The door swung open as he walked in, and the smoke of incense wafted from behind the door. Madam Tipsy squinted to make out the silhouette of the young man as he eclipsed the harsh blue sunlight from the roadside glen.

            "I do not want yourr worrk," he intoned immediately, thick with a northling accent. "I hear you read fates."

            She cackled proudly, sitting straight in her chair, "You heard right, boy."

            He sat down in the chair opposite hers.

            "You remind me of a man I once knew," she said, sadness in her voice. "Or the son I could not have." She was draped in gloomy shawls and a dark gray sari. Clearly, a woman in mourning.

            "I knoww of him. News trravels fasst in thiss little town., ma'am." He looked down at the crystal ball. And the dark mist shifted, as if it knew it had his attention.

            Tamantha had the experience not to say anything, noticing the focused gaze his eyes projected. This will be an interesting reading of the probable fates!

            Then he took her eyes in his, with a single movement of his head. His striking nose scared her, as the nostrils flared. And he moved a hand to block his own view of the crystal ball. Then he smiled, "I do not like wwhat I sseee. You wwill not r-rread my future, nor wwill I rrread it any more than I alrrready have."

            She frowned, and took on a pessimistic tone, "Why do you smile, boy?"

            "I am to be yourr barrtenderrr, ma'am."

            She cocked her head slightly, on a diagonal tilt, "A job is a job, and this one has a string attached."

            "What kind of ssstrring?"

            "Job within job. That means, a job is a job... is a job."

            He nodded, "What kind of job, Tammmy? Can I call you Tammmmy?"

            She, too, nodded, "You have great wits, boy, for you know magic. Thus I know you are right for this. And you can fight - though perhaps not as well as some of the rough crowd."

            "I beg to differrr." A coy twitch, an elegance to his eccentric features, hair slicked back, looking frozen. A polite growl in his last word.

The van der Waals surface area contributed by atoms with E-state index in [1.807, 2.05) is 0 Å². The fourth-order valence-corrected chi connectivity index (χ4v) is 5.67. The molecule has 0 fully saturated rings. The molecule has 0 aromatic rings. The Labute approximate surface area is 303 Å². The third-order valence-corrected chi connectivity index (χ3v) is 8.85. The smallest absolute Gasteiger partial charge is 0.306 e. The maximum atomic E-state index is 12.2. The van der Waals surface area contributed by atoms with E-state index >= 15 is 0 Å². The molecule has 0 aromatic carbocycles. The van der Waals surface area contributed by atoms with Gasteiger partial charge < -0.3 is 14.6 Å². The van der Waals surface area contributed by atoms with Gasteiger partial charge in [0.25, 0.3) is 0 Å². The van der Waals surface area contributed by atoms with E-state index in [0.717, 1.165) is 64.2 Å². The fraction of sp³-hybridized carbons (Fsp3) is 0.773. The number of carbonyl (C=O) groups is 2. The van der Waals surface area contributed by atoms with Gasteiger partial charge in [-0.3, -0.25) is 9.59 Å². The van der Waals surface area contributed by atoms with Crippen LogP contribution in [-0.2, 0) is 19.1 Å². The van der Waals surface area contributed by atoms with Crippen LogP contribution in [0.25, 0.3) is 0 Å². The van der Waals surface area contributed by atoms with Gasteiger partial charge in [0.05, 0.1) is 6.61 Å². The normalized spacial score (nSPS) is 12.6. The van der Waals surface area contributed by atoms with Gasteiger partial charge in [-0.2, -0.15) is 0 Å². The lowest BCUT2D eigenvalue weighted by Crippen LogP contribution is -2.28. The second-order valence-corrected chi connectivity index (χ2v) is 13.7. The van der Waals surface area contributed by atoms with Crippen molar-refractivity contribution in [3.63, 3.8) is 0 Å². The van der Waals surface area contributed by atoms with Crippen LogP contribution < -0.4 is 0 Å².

"About which part of my assessment?"

            "We shall sseee. What iss yourr job within thiss job which iss a job?"

            "As bartender, you must schmooze freely, talk up every customer you can - and you will hear a great many things. And there are a great many things I need to know."

            "You wwant me to gatherr inforrmation abou--"

            "Yes, boy, about my late husband's murder." Her tone was firm.

            His head bobbed in surprise, not the answer he expected. His black brow furrowed, "What willl the Tipssy Taverrn cusstomerrss knoww about hiss murrderr?"

            "Everything," she said.

            "Everrrything?" Incredulous. A curious growl.

            "Yes, Alopex Lagopus of the North," she grinned, a broad smile of teeth and gold that seemed to be teeth.

            "Reading my mind is not polite, oneiromancer."

            "I may only learn what your mind lets me learn."

            "And that is why you need me? To get at what they won't tell you? And what makes you suspect them?"

            "Questions, boy. Questions." she stood, pushing back her chair and walking back behind the counter. The blood stain had left a large permanent mark on the finish. She withdrew a bottle from below, "This is your answer."

            "Grog? Rum?" Is she crazy?

            "Hah," she smiled, "No. Not crazy. There was a kiss of black lipstick upon the head of my husband when they found it in the town well. My friend got a chance to smell it - it smells exactly like this stuff. The Tipsytail secret ingredient. Served only in the Month of Tail. And to have that smell on your lips, penetrating lipstick, is the mark of a regular inhabitant of either this bar - on a nightly basis over the past three days, or of this forest where the err-- ingredient grows."

            "And you trrusst thiss - frriend?" Alopex asked.

            "He swore upon a copy of the Sacred Scrolls. And yes, I believe him. My husband's murderer will be among the memories, if not the company, of the drunkards tomorrow night when the bar re-opens."

            "Good, something to keep my mind busy pouring drinks and casting the water in the air into ice."

            "Hydromancer of the Cold, are you?"

            "Do I or do I not have a job?"

            "Do I have more than a bartender?"

            "Fine, do I have a job within a job which is, as a whole, a job in itself?"

            The fortune teller nodded, and raised a plump middle-aged hand, each finger strangled by rings, to tap her chin with long, painted nails. A job is a job is a job.

            "I will be your eyes and ears."

            "Ever worked in a bar?"

            "Ever been a hydromancer?"

            The woman grinned, walking off, "And if you find an older man in the bar as handsome as you, give me a shout." And her sarcastic jest finished with a cold edge of grief.

            And then, alone in the bar room off from the front hall, Al' pulled a tough rag out from a basin of water under the counter. And he began to rub away at the stain of murder upon the pearwood counter-top, dreaming of the stories vagrants would be telling him.
 A job is a job is a job.

The End